Bear in mind the issue of space.
First, if we all decided that moorings were cheap and great, and everyone in Annapolis used a mooring, I doubt there would be room for more than 15% of the boats. Sort of like if all apartment and townhome dwellers decided they wanted land. The math does not work.
Second, in crowded areas, boats on moorings are a huge pain to transients trying to anchor. In some areas, good anchorages have been ruined by "mooring queens," or simply by a few owners out to save a buck. Again, what if we all decided to plop our boat in the middle of a favorite back creek?
In virtually all states, navigable waters are a free resource; the marina does not pay for the land they use for docks and the mooring does not pay to use the middle of the creek. Both seem a little unfair, when a large marina ruins a favorite cove with docks and balls. But we all have to park somewhere, so we accept the evil. We gripe when mooring is restricted, and it isn't always regulated wisely.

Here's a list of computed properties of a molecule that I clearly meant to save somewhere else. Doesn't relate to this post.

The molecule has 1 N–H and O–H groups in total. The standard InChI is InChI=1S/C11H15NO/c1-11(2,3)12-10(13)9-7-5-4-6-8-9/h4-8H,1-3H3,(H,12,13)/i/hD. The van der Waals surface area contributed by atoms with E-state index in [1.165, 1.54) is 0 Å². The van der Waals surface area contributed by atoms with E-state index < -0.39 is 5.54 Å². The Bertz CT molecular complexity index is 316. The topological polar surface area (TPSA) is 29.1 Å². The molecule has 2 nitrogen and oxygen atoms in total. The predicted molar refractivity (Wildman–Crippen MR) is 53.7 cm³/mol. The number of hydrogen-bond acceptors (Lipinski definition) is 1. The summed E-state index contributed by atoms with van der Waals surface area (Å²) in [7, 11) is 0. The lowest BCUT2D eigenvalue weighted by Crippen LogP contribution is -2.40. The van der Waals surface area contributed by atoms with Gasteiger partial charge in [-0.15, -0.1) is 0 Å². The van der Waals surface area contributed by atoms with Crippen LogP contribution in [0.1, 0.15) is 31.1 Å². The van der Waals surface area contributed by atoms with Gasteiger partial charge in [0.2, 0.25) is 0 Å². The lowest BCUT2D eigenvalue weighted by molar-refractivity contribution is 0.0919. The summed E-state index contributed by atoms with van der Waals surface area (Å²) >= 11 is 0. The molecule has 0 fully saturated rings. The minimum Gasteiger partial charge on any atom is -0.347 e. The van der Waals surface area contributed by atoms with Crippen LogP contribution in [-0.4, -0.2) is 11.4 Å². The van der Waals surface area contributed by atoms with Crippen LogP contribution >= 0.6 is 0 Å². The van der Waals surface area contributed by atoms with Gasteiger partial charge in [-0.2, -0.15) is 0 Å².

So while the OP has an interesting statement, I think closer examination is required before we call it a virtue. Like camping out, it works when only a limited number of people do it. After that, it becomes a Hoverville.